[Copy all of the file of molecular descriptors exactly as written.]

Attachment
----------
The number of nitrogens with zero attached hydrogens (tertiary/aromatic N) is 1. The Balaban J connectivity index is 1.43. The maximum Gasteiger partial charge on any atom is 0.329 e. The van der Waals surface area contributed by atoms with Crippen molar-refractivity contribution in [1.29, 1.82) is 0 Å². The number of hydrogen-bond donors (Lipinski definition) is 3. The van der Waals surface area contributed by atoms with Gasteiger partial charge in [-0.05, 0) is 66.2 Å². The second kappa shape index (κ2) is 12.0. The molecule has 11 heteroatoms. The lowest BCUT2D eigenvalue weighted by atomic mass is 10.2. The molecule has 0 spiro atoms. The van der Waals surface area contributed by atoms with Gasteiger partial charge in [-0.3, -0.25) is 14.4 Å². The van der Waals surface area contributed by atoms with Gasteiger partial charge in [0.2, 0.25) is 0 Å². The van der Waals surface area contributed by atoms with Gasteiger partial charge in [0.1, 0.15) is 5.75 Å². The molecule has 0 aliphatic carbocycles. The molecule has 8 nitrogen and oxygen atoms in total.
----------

The number of nitrogens with zero attached hydrogens (tertiary/aromatic N) is 1. The Balaban J connectivity index is 1.43. The maximum Gasteiger partial charge on any atom is 0.329 e. The van der Waals surface area contributed by atoms with Crippen molar-refractivity contribution in [1.29, 1.82) is 0 Å². The number of hydrogen-bond donors (Lipinski definition) is 3. The van der Waals surface area contributed by atoms with Gasteiger partial charge in [-0.05, 0) is 66.2 Å². The second kappa shape index (κ2) is 12.0. The molecule has 11 heteroatoms. The lowest BCUT2D eigenvalue weighted by atomic mass is 10.2. The molecule has 0 spiro atoms. The van der Waals surface area contributed by atoms with Gasteiger partial charge in [-0.3, -0.25) is 14.4 Å². The van der Waals surface area contributed by atoms with Gasteiger partial charge in [0.2, 0.25) is 0 Å². The van der Waals surface area contributed by atoms with Gasteiger partial charge in [0.1, 0.15) is 5.75 Å². The molecule has 0 aliphatic carbocycles. The molecule has 8 nitrogen and oxygen atoms in total.